New Study Finds That Most Cancer Mutations Are Due to Random DNA Copying ‘Mistakes’

Excerpt:

“Johns Hopkins Kimmel Cancer Center scientists report data from a new study providing evidence that random, unpredictable DNA copying ‘mistakes’ account for nearly two-thirds of the mutations that cause cancer. Their research is grounded on a novel mathematical model based on DNA sequencing and epidemiologic data from around the world.

” ‘It is well-known that we must avoid environmental factors such as smoking to decrease our risk of getting . But it is not as well-known that each time a normal cell divides and copies its DNA to produce two new cells, it makes multiple mistakes,’ says Cristian Tomasetti, Ph.D., assistant professor of biostatistics at the Johns Hopkins Kimmel Cancer Center and the Johns Hopkins Bloomberg School of Public Health. ‘These copying mistakes are a potent source of cancer that historically have been scientifically undervalued, and this new work provides the first estimate of the fraction of mutations caused by these mistakes.’ ”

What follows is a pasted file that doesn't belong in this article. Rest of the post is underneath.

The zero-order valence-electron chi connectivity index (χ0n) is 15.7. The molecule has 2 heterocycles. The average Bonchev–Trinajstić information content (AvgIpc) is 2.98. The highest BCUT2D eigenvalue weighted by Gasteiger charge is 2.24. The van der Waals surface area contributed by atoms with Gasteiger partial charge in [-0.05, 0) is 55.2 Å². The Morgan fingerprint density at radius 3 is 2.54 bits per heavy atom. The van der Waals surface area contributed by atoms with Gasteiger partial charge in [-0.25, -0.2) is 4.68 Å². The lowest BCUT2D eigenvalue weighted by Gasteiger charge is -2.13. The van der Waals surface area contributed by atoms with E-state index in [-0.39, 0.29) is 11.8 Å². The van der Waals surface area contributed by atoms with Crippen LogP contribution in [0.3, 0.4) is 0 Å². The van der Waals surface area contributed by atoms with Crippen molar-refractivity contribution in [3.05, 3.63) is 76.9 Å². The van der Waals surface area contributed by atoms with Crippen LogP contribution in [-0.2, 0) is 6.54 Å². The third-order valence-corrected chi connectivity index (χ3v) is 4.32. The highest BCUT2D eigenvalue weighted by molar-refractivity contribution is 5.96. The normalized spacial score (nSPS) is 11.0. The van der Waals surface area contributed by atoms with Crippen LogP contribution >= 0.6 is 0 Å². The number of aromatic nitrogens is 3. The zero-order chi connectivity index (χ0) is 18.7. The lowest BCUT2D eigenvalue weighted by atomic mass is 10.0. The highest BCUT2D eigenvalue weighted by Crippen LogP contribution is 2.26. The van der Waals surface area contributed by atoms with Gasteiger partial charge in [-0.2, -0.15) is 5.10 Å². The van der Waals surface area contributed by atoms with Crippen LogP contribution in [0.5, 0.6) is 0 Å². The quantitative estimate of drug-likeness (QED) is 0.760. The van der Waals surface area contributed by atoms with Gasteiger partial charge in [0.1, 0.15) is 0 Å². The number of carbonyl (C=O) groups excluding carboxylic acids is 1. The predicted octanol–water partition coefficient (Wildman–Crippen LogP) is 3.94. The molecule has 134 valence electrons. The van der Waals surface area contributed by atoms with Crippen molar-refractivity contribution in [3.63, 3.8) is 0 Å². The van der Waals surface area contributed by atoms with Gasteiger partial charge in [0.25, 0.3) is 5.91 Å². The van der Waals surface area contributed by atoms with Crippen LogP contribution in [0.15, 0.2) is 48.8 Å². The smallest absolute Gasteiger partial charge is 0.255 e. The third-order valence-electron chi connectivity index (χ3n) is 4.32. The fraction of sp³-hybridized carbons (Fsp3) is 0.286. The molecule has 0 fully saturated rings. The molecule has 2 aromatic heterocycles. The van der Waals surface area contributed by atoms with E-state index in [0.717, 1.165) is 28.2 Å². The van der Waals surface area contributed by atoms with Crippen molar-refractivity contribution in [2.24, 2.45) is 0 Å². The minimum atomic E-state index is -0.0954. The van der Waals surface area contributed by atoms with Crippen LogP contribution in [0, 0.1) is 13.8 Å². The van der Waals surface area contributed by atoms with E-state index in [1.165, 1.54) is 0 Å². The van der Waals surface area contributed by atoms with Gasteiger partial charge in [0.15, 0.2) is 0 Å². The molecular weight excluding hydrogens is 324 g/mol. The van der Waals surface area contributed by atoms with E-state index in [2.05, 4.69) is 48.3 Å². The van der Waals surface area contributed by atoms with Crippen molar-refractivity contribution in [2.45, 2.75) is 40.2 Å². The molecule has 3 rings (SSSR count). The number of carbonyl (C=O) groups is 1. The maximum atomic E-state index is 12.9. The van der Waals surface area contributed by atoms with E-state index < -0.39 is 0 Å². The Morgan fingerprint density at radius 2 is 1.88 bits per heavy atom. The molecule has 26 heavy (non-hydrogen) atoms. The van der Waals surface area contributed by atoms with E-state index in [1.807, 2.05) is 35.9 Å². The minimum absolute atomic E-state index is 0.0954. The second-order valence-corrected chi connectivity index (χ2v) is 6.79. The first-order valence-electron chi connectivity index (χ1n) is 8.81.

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Clinical Trial Looks at Targeted Genetic Therapies for Lung Cancer

Excerpt:

“Researchers at the University of Cincinnati (UC) College of Medicine are enrolling patients in a clinical trial looking at targeted gene therapies in patients with early stage lung cancer who have had surgery.

“This could help researchers gain insight into genetic targets that could aid in earlier intervention and better outcomes for patients.

” ‘Despite therapeutic advances in recent years, cancer remains the second leading cause of death in the United States, and effective new therapies are still desperately needed. Additionally, lung cancer is the leading cause of cancer deaths for women and for men,’ says Sandra Starnes, MD, Dr. John B. Flege Jr. Chair in Cardiothoracic Surgery, associate professor of surgery and co-director of the UC Cancer Institute’s Comprehensive Lung Cancer Center. ‘Targeted genetic therapy holds great promise for improved efficacy in treating patients. In this trial, researchers will evaluate the use of a newer targeted therapy for early stage who have had surgery and completed post-operative chemotherapy.’ ”